“It has to be proactive and attack the issue openly,” says Hrebiniak. “If it’s a misstep, then take action and publicize those actions.”
Sometimes a short-term maneuver can be as simple as firing the people directly involved with the crisis. At the end of 2014, Sony Pictures (SNE) found itself in hot water when a hack revealed racially tinged e-mails by then co-chairman Amy Pascal concerning President Barack Obama and the type of actors he might prefer to watch on the screen. In early 2015, Sony Pictures reacted quickly and publicly when it said Pascal had been shuffled to another unit. Pascal says she was fired. Either way, her removal was a quick response by Sony to start fixing the problem.
Focus on behavior over culture
The best way to change a broken culture can start with changing the way employees act. “Strong cultures don’t change very much, very fast, no matter what you do,” says Jon Katzenbach, author of several leadership books and senior advisor at PwC’s Strategy&. “Companies are far better advised to concentrate on keystone behaviors.”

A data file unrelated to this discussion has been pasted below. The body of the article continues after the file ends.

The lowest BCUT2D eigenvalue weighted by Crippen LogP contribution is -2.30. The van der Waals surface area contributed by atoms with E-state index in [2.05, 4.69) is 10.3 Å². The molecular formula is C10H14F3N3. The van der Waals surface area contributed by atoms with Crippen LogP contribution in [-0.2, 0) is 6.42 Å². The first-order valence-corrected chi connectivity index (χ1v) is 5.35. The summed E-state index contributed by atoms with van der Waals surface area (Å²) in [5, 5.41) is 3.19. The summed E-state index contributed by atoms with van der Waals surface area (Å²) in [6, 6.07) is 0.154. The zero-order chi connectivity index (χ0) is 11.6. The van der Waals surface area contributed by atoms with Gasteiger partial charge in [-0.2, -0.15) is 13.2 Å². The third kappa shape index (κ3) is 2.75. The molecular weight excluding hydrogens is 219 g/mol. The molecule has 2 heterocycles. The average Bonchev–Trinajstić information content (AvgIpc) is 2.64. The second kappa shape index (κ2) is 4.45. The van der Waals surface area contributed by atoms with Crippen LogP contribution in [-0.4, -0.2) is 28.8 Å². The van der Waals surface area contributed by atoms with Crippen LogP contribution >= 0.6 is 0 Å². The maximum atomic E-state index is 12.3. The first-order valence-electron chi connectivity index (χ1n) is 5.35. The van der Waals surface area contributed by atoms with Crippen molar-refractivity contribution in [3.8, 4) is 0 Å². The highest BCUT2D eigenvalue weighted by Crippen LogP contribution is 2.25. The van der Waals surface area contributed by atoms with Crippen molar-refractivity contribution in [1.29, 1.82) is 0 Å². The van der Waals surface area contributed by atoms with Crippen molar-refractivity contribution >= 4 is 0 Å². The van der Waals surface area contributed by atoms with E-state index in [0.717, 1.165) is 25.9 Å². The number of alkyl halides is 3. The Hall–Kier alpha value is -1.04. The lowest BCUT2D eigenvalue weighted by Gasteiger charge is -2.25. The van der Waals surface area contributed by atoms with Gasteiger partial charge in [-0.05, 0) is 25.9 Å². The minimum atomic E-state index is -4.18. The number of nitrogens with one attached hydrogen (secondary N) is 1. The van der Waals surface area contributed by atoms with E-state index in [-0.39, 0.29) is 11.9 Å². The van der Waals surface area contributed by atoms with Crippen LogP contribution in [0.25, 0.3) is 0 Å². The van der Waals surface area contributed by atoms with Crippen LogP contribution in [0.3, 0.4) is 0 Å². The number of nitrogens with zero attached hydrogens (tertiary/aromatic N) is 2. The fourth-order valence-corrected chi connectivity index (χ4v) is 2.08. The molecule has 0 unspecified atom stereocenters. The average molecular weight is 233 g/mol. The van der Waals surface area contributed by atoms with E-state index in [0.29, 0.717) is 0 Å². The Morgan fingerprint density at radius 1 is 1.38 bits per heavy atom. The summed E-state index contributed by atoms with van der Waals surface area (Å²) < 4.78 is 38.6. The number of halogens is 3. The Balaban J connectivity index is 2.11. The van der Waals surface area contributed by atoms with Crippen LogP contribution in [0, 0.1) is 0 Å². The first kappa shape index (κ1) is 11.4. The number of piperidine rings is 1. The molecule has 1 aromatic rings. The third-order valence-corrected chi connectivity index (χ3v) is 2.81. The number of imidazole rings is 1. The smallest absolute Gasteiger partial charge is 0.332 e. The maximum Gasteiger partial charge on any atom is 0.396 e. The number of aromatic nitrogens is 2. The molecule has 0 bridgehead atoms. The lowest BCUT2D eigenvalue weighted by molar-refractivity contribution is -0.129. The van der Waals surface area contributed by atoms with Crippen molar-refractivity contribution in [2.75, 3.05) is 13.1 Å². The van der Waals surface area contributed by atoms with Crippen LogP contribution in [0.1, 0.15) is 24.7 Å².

You might not realize it now, but in the mid-1990s the pancake house Denny’s was roiled in lawsuits over how its franchises treated minorities. One famous incident involved President Bill Clinton’s security detail. When they visited an Annapolis, Md. Denny’s, the black members of the team said they went unserved while watching their white colleagues eat. In May 1994, Denny’s agreed to pay a $54 million settlement over a class-action lawsuit filed on behalf of thousands of black customers.
A year later, former Burger King CEO James Adamson took the helm of Denny’s parent company. In order to address the issues in the lawsuit, Adamson didn’t look to change the culture, but the behavior. He first ordered everyone who worked in the organization—including executives, managers and wait staff—to receive diversity training. He also improved programs to recruit minority franchise owners, who increased from one in 1993 to 64 by 2002, according to reports. Now minorities own 46% of Denny’s 1,700 restaurants. Adamson achieved these long-lasting results not by trying to change the restaurant’s culture, but by changing the behavior of those who shaped it.
The more granular you can get with the behavioral issue and what needs to change, the better off the company, post-crisis, says Katzenbach. This means avoiding issues of mindset, and instead, changing the behavior that allowed for the expression of that wrongful thinking. “If they pick a behavior right, it will have a positive effect on the culture,” he says.
Address the long-term issue